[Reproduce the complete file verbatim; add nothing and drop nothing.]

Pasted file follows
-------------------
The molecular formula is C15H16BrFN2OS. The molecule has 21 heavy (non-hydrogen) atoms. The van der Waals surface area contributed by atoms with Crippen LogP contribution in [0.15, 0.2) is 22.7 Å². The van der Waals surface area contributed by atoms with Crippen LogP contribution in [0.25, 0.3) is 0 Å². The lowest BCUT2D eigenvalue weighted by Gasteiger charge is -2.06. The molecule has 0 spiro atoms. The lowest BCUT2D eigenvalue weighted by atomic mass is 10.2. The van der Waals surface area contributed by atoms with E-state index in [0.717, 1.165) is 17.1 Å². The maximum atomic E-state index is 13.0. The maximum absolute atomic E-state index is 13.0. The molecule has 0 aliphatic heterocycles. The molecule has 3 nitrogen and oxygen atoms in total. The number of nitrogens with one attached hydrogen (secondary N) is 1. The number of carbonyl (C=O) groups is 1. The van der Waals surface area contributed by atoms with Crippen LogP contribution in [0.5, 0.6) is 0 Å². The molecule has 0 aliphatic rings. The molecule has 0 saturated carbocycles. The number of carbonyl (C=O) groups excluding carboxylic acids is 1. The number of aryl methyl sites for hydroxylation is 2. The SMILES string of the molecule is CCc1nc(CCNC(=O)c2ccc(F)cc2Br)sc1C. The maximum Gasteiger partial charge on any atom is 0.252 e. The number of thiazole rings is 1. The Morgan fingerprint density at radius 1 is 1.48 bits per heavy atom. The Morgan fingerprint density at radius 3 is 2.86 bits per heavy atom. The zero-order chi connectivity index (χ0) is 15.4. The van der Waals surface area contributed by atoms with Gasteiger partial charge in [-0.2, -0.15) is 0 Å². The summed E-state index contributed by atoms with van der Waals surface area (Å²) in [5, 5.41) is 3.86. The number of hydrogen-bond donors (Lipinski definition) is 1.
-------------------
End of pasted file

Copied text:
The molecular formula is C15H16BrFN2OS. The molecule has 21 heavy (non-hydrogen) atoms. The van der Waals surface area contributed by atoms with Crippen LogP contribution in [0.15, 0.2) is 22.7 Å². The van der Waals surface area contributed by atoms with Crippen LogP contribution in [0.25, 0.3) is 0 Å². The lowest BCUT2D eigenvalue weighted by Gasteiger charge is -2.06. The molecule has 0 spiro atoms. The lowest BCUT2D eigenvalue weighted by atomic mass is 10.2. The van der Waals surface area contributed by atoms with E-state index in [0.717, 1.165) is 17.1 Å². The maximum atomic E-state index is 13.0. The maximum absolute atomic E-state index is 13.0. The molecule has 0 aliphatic heterocycles. The molecule has 3 nitrogen and oxygen atoms in total. The number of nitrogens with one attached hydrogen (secondary N) is 1. The number of carbonyl (C=O) groups is 1. The van der Waals surface area contributed by atoms with Crippen LogP contribution in [0.5, 0.6) is 0 Å². The molecule has 0 aliphatic rings. The molecule has 0 saturated carbocycles. The number of carbonyl (C=O) groups excluding carboxylic acids is 1. The number of aryl methyl sites for hydroxylation is 2. The SMILES string of the molecule is CCc1nc(CCNC(=O)c2ccc(F)cc2Br)sc1C. The maximum Gasteiger partial charge on any atom is 0.252 e. The number of thiazole rings is 1. The Morgan fingerprint density at radius 1 is 1.48 bits per heavy atom. The Morgan fingerprint density at radius 3 is 2.86 bits per heavy atom. The zero-order chi connectivity index (χ0) is 15.4. The van der Waals surface area contributed by atoms with Gasteiger partial charge in [-0.2, -0.15) is 0 Å². The summed E-state index contributed by atoms with van der Waals surface area (Å²) in [5, 5.41) is 3.86. The number of hydrogen-bond donors (Lipinski definition) is 1.